White Sox

Different home opener experiences for Jones, Konerko, Ventura

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Different home opener experiences for Jones, Konerko, Ventura

Nate Jones received polite applause when he was announced during player introductions at U.S. Cellular Field Friday. Nobody went wild for the 26-year-old who hadn't pitched above Double-A before last weekend. He's the last pitcher out of the White Sox bullpen, someone who has an impressive fastball but has yet to make his mark in the majors.

Robin Ventura was introduced shortly thereafter to loud cheers. And about a minute after that, Paul Konerko was greeted with the loudest applause of any player introduced during the pageantry of the home opener -- like it'd be any other way.

Those three White Sox each had a different outlook on the day. Jones has never experienced a major-league home opener before. Ventura has, but never as a manager. And Konerko realizes he may not have many of these days left.

"Maybe you think about it a little bit more because you can always remember every opening day whether it's at home or on the road," Konerko explained. "So you kind of know you only have a handful left in you maybe so you pay a little more attention, but not too much."

At 36, Konerko has seen every White Sox home opener since 1999. But his contract with the White Sox only runs through 2013, and he realizes retirement may be right around the corner.

Ventura's seen plenty of home openers on the South Side. Although he hadn't heard his name introduced over the U.S. Cellular Field loudspeaker preceded by "manager" before.

"It's exciting," Ventura said. "I feel like I grew up here, so in a lot of ways it's a coming home of sorts."

But for Jones, along with fellow rookies Addison Reed, Hector Santiago and Eduardo Escobar, the day has added excitement.

"The Chicago fans are great and there's going to be a lot of them here," Jones said, trying to downplay his excitement. "There's going to be a lot of energy in the stadium for sure."

So while Jones may not admit he's enjoying this, Ventura knows the significance of the day is for the White Sox rookies.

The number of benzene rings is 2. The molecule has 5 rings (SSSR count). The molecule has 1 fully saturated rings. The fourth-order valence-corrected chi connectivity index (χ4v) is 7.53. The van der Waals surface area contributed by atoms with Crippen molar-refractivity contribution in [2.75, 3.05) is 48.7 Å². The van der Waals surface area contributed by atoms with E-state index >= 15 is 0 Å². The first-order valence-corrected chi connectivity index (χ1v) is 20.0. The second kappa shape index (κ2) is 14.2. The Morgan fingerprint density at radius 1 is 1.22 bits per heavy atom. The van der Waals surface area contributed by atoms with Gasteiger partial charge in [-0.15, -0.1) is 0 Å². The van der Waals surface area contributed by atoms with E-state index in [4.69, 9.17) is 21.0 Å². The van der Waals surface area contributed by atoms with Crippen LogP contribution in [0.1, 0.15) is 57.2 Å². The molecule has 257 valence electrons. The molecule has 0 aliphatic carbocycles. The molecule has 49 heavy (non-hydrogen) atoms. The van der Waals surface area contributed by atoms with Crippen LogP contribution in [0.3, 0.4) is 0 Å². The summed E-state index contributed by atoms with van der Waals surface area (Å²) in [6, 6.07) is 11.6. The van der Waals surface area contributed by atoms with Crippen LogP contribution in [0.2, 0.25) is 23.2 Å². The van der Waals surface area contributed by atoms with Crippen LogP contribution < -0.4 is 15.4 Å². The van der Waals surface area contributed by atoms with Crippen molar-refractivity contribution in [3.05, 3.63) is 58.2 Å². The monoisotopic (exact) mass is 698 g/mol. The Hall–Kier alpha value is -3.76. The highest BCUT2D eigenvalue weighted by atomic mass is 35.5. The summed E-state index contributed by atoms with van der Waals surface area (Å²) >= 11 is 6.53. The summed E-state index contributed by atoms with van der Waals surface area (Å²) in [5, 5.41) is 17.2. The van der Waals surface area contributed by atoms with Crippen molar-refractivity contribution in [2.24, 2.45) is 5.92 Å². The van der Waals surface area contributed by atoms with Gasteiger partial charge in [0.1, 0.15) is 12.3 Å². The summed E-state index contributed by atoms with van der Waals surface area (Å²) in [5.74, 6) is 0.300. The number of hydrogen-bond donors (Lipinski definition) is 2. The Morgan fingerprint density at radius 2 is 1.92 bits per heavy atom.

"You see a kid like Nate Jones and Hector Santiago, guys that it's their first time for an opening day here. That's the special part that you get to enjoy."

White Sox Talk Podcast: Class A manager Justin Jirschele, youngest manager in professional baseball

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White Sox Talk Podcast: Class A manager Justin Jirschele, youngest manager in professional baseball

27-year-old Justin Jirschele made quite an impression in his first season as manager of the White Sox Class-A affiliate in Kannapolis. He helped lead the Intimidators to the South Atlantic League championship, and was named White Sox Minor League Coach of the Year. Jirschele came on the podcast to speak with Chuck Garfien about how he went from playing minor league baseball with the White Sox to coaching in their system. He talks about how growing up with a dad who was coaching minor league baseball helped mold him as a manager who is wise beyond his years. Jirschele also gives a report on some of the top White Sox prospects he managed last season such as Jake Burger, Alec Hansen, Dane Dunning and Miker Adolfo.

After baseball punishes Braves, one ranker says White Sox have game's best farm system

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USA TODAY

After baseball punishes Braves, one ranker says White Sox have game's best farm system

The White Sox farm system is baseball's best, according to one of the people making those rankings.

In the wake of Major League Baseball's punishment of the Atlanta Braves for breaking rules regarding the signing of international players — which included the removal of 12 illegally signed prospects from the Braves' organization — MLB.com's Jim Callis tweeted out his updated top 10, and the White Sox are back in first place.

Now obviously there are circumstances that weakened the Braves' system, allowing the White Sox to look stronger by comparison. But this is still an impressive thing considering that three of the White Sox highest-rated prospects from the past year are now full-time big leaguers.

Yoan Moncada used to be baseball's No. 1 prospect, and pitchers Lucas Giolito and Reynaldo Lopez weren't too far behind. That trio helped bolster the highly ranked White Sox system. Without them, despite plenty of other highly touted prospects, common sense would say that the White Sox would slide down the rankings.

But the White Sox still being capable of having baseball's top-ranked system is a testament to the organizational depth Rick Hahn has built in such a short period of time.

While prospect rankings are sure to be refreshed throughout the offseason, here's how MLB Pipeline's rankings look right now in regards to the White Sox:

4. Eloy Jimenez
9. Michael Kopech
22. Luis Robert
39. Blake Rutherford
57. Dylan Cease
90. Alec Hansen